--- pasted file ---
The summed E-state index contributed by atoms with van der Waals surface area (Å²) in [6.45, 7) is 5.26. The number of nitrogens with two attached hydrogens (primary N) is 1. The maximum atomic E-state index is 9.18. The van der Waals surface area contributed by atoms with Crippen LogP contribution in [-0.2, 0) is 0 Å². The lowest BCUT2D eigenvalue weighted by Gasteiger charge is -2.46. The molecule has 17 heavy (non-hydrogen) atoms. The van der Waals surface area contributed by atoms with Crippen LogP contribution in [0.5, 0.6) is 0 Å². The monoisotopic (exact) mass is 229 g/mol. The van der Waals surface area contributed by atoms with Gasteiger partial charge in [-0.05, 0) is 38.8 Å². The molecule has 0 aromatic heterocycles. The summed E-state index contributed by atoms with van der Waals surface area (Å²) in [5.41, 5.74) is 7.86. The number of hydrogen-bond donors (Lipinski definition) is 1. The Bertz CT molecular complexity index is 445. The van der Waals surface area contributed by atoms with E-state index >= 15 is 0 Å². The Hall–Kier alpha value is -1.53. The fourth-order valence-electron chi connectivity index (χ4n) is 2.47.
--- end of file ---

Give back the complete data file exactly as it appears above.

The summed E-state index contributed by atoms with van der Waals surface area (Å²) in [6.45, 7) is 5.26. The number of nitrogens with two attached hydrogens (primary N) is 1. The maximum atomic E-state index is 9.18. The van der Waals surface area contributed by atoms with Crippen LogP contribution in [-0.2, 0) is 0 Å². The lowest BCUT2D eigenvalue weighted by Gasteiger charge is -2.46. The molecule has 17 heavy (non-hydrogen) atoms. The van der Waals surface area contributed by atoms with Crippen LogP contribution in [0.5, 0.6) is 0 Å². The monoisotopic (exact) mass is 229 g/mol. The van der Waals surface area contributed by atoms with Gasteiger partial charge in [-0.05, 0) is 38.8 Å². The molecule has 0 aromatic heterocycles. The summed E-state index contributed by atoms with van der Waals surface area (Å²) in [5.41, 5.74) is 7.86. The number of hydrogen-bond donors (Lipinski definition) is 1. The Bertz CT molecular complexity index is 445. The van der Waals surface area contributed by atoms with E-state index >= 15 is 0 Å². The Hall–Kier alpha value is -1.53. The fourth-order valence-electron chi connectivity index (χ4n) is 2.47.